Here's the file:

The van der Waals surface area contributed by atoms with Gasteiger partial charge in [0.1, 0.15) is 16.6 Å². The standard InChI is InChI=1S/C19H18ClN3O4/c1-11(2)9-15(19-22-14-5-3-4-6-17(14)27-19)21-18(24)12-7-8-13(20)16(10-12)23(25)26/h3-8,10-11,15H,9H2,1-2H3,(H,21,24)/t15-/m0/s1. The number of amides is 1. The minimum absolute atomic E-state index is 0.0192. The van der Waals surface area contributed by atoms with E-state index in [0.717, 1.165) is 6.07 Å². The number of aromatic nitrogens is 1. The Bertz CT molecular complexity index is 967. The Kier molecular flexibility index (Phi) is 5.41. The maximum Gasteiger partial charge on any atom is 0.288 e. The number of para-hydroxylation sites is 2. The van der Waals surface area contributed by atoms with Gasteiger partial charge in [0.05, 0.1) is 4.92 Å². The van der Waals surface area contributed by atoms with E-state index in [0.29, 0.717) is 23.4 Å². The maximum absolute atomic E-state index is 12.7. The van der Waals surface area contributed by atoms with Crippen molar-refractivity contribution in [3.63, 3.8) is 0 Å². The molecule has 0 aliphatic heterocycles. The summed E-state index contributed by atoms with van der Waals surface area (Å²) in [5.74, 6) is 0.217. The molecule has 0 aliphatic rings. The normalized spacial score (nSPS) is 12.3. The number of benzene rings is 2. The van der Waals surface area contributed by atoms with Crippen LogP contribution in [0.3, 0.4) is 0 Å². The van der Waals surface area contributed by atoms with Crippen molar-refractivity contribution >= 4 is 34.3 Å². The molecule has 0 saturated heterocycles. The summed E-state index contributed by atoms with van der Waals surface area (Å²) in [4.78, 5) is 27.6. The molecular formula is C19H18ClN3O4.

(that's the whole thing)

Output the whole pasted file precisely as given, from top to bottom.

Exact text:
The van der Waals surface area contributed by atoms with Gasteiger partial charge in [0.1, 0.15) is 16.6 Å². The standard InChI is InChI=1S/C19H18ClN3O4/c1-11(2)9-15(19-22-14-5-3-4-6-17(14)27-19)21-18(24)12-7-8-13(20)16(10-12)23(25)26/h3-8,10-11,15H,9H2,1-2H3,(H,21,24)/t15-/m0/s1. The number of amides is 1. The minimum absolute atomic E-state index is 0.0192. The van der Waals surface area contributed by atoms with E-state index in [0.717, 1.165) is 6.07 Å². The number of aromatic nitrogens is 1. The Bertz CT molecular complexity index is 967. The Kier molecular flexibility index (Phi) is 5.41. The maximum Gasteiger partial charge on any atom is 0.288 e. The number of para-hydroxylation sites is 2. The van der Waals surface area contributed by atoms with Gasteiger partial charge in [0.05, 0.1) is 4.92 Å². The van der Waals surface area contributed by atoms with E-state index in [0.29, 0.717) is 23.4 Å². The maximum absolute atomic E-state index is 12.7. The van der Waals surface area contributed by atoms with Crippen molar-refractivity contribution in [3.63, 3.8) is 0 Å². The molecule has 0 aliphatic heterocycles. The summed E-state index contributed by atoms with van der Waals surface area (Å²) in [5.74, 6) is 0.217. The molecule has 0 aliphatic rings. The normalized spacial score (nSPS) is 12.3. The number of benzene rings is 2. The van der Waals surface area contributed by atoms with Crippen LogP contribution in [0.3, 0.4) is 0 Å². The van der Waals surface area contributed by atoms with Crippen molar-refractivity contribution >= 4 is 34.3 Å². The molecule has 0 saturated heterocycles. The summed E-state index contributed by atoms with van der Waals surface area (Å²) in [4.78, 5) is 27.6. The molecular formula is C19H18ClN3O4.